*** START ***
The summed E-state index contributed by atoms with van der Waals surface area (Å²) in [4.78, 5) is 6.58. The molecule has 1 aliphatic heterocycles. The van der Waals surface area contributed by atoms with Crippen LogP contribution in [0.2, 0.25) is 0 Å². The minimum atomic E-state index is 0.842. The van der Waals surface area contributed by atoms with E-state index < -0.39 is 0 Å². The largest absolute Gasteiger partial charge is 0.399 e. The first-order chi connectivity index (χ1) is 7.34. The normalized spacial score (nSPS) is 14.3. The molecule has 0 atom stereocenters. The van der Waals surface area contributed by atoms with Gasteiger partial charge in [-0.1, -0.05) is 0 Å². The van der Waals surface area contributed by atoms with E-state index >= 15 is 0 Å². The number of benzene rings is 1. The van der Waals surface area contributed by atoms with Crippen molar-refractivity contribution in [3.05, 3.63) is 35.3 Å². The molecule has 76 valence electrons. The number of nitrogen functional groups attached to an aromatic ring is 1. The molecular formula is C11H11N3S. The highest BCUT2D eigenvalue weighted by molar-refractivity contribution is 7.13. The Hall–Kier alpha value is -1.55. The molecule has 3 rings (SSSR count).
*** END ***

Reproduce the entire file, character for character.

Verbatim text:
The summed E-state index contributed by atoms with van der Waals surface area (Å²) in [4.78, 5) is 6.58. The molecule has 1 aliphatic heterocycles. The van der Waals surface area contributed by atoms with Crippen LogP contribution in [0.2, 0.25) is 0 Å². The minimum atomic E-state index is 0.842. The van der Waals surface area contributed by atoms with E-state index < -0.39 is 0 Å². The largest absolute Gasteiger partial charge is 0.399 e. The first-order chi connectivity index (χ1) is 7.34. The normalized spacial score (nSPS) is 14.3. The molecule has 0 atom stereocenters. The van der Waals surface area contributed by atoms with Gasteiger partial charge in [-0.1, -0.05) is 0 Å². The van der Waals surface area contributed by atoms with E-state index >= 15 is 0 Å². The number of benzene rings is 1. The van der Waals surface area contributed by atoms with Crippen molar-refractivity contribution in [3.05, 3.63) is 35.3 Å². The molecule has 76 valence electrons. The number of nitrogen functional groups attached to an aromatic ring is 1. The molecular formula is C11H11N3S. The highest BCUT2D eigenvalue weighted by molar-refractivity contribution is 7.13. The Hall–Kier alpha value is -1.55. The molecule has 3 rings (SSSR count).